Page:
When carbon dioxide diffuses into the blood plasma and then into the red blood cells in the presence of the catalyst enzyme carbonic anhydrase most carbon dioxide reacts with water in the red blood cells and the following dynamic equilibrium is established (Transport of Oxygen in the Blood)
H2O + CO2 ïƒŸïƒ H2CO3
Carbonic acid dissociates to form hydrogen ions and bicarbonate. This is also a reversible reaction and undissociated carbonic acid, hydrogen ions and bicarbonate exist in dynamic equilibrium with one another (Transport of Oxygen in the Blood)
H2CO3 ïƒŸïƒ H+ + HCO3-
(Image courtesy of Transport of Oxygen in the Blood)
The dissociation of carbonic acid increases the acidity of the blood (low pH). Hydrogen ions then react with oxyhaemoglobin to release bound oxygen and reduce the acidity of the blood. This buffering action allows large quantities of carbonic acid to be carried in the blood without major changes in blood pH (Transport of Oxygen in the Blood)
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Hb.4O2 + H+ ïƒŸïƒ HHb+ + 4O2
(Image courtesy of Kimball)
It is this reversible reaction that accounts for the Bohr effect.
Now the haemoglobin is strongly attracted to carbon dioxide molecules. Carbon dioxide is removed to reduce its concentration in the cell and is transported to the lungs were its concentration is lower. This process is continuous since the oxygen concentration is always higher than the carbon dioxide concentrations in the lungs. The opposite is true in respiring cells (Transport of Oxygen in the Blood).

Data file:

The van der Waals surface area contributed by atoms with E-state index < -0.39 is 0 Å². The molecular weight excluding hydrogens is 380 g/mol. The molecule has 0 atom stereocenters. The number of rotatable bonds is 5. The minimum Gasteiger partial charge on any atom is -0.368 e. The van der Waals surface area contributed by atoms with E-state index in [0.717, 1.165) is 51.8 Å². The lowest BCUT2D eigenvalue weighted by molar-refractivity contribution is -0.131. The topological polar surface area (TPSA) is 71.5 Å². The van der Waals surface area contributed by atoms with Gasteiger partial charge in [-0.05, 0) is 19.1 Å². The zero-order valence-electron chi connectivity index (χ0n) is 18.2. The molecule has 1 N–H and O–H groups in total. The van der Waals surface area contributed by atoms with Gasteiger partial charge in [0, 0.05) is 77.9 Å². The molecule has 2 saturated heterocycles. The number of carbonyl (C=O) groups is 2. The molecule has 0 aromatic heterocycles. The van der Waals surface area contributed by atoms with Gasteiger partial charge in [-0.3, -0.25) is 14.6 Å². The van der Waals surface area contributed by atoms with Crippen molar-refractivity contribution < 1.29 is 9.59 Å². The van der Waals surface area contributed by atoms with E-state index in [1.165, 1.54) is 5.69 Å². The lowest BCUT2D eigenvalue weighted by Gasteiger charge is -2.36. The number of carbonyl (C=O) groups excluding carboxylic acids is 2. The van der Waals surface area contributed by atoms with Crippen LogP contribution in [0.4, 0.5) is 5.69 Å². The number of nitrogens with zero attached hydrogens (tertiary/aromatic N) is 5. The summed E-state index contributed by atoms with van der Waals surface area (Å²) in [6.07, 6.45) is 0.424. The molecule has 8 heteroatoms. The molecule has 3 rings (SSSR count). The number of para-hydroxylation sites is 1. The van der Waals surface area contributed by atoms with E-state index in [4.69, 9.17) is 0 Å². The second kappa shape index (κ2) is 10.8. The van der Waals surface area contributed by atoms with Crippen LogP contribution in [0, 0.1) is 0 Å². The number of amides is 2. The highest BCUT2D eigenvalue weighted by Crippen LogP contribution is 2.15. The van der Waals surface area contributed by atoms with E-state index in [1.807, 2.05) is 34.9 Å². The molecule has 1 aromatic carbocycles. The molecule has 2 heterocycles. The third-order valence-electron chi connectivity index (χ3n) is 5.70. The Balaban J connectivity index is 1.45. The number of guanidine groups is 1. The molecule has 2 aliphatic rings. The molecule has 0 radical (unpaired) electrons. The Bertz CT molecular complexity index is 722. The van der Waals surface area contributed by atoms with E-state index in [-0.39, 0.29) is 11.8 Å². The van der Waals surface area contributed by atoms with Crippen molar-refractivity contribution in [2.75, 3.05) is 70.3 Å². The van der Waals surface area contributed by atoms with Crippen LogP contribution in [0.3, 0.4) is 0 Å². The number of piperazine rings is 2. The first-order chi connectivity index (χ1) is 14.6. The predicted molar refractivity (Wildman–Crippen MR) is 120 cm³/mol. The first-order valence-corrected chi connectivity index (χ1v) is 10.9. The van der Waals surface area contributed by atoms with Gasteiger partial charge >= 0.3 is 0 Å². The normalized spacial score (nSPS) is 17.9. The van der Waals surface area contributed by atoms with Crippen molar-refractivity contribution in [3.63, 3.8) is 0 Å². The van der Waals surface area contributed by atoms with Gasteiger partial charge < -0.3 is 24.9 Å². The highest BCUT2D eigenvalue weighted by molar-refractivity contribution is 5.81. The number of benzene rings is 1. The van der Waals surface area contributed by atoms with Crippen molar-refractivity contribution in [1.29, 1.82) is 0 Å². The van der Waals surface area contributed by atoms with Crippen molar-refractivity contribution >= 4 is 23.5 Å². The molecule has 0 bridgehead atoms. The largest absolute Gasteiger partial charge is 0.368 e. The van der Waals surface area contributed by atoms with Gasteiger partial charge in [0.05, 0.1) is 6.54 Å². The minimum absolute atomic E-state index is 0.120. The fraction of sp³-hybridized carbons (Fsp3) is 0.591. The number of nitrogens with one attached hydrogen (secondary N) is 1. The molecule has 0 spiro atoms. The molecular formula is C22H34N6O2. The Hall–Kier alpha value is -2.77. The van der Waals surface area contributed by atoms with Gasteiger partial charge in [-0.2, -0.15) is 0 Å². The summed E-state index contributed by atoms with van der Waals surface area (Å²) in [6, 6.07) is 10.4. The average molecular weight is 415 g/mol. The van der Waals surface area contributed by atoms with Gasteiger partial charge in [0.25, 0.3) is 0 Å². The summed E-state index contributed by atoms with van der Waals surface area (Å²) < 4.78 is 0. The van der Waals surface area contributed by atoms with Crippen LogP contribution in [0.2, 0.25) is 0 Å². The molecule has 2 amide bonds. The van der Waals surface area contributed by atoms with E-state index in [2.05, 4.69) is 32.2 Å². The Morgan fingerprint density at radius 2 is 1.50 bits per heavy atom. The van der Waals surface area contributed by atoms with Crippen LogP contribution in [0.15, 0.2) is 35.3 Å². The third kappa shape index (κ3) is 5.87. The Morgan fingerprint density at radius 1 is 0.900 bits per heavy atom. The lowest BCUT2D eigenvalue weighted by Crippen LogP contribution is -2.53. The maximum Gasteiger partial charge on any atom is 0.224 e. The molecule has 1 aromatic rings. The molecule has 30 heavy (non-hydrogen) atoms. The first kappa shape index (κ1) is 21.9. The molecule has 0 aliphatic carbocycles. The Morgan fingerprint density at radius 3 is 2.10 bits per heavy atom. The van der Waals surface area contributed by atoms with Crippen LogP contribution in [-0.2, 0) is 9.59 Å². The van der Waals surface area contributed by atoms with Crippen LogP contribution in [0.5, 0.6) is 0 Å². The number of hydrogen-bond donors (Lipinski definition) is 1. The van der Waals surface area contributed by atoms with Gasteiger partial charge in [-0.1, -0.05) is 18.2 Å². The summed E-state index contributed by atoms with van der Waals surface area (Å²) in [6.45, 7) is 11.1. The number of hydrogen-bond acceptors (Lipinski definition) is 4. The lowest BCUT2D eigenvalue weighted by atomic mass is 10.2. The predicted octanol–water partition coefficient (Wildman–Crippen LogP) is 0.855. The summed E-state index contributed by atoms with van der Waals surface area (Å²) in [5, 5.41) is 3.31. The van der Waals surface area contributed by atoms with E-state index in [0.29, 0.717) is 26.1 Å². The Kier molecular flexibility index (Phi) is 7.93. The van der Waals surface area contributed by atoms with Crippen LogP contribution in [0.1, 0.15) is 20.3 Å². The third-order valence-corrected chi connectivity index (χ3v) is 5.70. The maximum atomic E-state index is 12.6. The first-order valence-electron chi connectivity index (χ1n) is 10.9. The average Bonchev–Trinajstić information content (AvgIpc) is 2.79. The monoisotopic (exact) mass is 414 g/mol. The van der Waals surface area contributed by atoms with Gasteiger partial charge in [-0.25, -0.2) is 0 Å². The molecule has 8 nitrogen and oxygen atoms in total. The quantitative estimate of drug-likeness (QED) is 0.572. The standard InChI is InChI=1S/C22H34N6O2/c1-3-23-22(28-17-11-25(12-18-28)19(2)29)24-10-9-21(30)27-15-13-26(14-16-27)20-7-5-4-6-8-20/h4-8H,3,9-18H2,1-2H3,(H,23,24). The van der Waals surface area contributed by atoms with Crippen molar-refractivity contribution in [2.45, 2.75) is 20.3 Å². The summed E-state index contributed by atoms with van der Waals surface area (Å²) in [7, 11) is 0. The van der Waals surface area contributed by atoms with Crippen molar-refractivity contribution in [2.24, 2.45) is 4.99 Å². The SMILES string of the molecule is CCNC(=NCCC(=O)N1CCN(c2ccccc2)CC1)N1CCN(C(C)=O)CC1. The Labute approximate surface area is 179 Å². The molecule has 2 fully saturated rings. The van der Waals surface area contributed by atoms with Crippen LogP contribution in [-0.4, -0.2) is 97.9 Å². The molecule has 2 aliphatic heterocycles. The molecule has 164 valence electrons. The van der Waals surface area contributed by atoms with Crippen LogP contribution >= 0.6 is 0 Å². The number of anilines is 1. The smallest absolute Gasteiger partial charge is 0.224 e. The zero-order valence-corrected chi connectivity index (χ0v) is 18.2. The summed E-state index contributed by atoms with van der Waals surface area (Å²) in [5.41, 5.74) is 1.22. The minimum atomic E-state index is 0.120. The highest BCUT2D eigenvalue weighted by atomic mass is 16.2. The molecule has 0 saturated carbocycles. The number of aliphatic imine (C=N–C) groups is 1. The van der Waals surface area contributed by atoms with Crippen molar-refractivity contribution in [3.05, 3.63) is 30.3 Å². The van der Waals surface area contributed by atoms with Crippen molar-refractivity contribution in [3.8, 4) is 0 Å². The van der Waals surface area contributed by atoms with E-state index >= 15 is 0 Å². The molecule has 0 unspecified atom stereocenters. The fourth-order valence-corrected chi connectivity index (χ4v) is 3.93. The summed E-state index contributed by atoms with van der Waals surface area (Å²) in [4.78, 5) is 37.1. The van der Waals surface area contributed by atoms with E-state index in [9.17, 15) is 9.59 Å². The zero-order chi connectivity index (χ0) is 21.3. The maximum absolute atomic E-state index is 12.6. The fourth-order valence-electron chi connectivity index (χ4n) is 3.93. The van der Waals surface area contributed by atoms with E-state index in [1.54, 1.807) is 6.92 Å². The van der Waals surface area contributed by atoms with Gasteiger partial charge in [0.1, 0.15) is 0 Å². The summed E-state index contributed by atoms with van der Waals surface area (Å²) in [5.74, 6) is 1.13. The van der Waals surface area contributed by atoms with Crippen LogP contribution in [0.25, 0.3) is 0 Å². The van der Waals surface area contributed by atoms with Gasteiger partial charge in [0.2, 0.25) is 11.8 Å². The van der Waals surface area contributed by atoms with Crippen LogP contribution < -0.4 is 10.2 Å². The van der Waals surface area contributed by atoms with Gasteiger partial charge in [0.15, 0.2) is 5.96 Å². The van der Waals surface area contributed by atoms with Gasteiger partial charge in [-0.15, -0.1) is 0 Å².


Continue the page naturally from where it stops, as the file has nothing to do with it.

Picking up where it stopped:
The journal article is dated, i.e. published in 1920 (90 yrs ago), but is there any significant variation between this article's findings and the current biochemical facts involving the equilibrium between O2and CO2?
This question is justified because it shows the relationship of the dated journal article to current facts.
The journal article inferred that the influence of carbonic acid on the equilibrium between oxygen and haemoglobin may depend upon a chemical reaction involving the protein portion of the haemoglobin molecule that combines with carbonic acid. In addition, the journal article also concluded that the union of carbonic acid with haemoglobin is uninfluenced by the presence of oxygen.
These two results of the journal article still hold true. As discussed under the section 'Explanation of the chemistry', the protein portion of the haemoglobin has a role to play in this equilibrium.
The heme part of haemoglobin has a N-terminal amino group (see structural chemistry below- Kimball). Some of the carbon dioxide becomes bicarbonate and is carried dissolved in the blood plasma. A portion of these bicarbonate reacts directly with haemoglobin, binding to the N-terminal amino groups of the heme to form carbamates
This carbamation reaction allows haemoglobin to aid in the transport of carbon dioxide from the tissues to the lungs. The hydrogen ion released on binding of bicarbonate lowers the pH which then promote the release of oxygen when carbon dioxide is abundant (Matthews et al).
In saying this, the 1920 journal article's inferences have now been proven by biochemistry studies of the late 20th century. Current fact confirms the influence of carbonic acid on the equilibrium between oxygen and haemoglobin through the production of bicarbonate that binds with the N-terminal amino groups of the heme portion of the haemoglobin molecule. In addition, it is also proven that oxygen alone has no sole influence in this equilibrium process (Matthews et al).
How does the biochemical internal environment of the red blood cell achieve equilibrium when the negative charged bicarbonate ion diffuses out of it?
This question is justified because it entails additional equilibrium reaction within the internal environment of the red blood cell.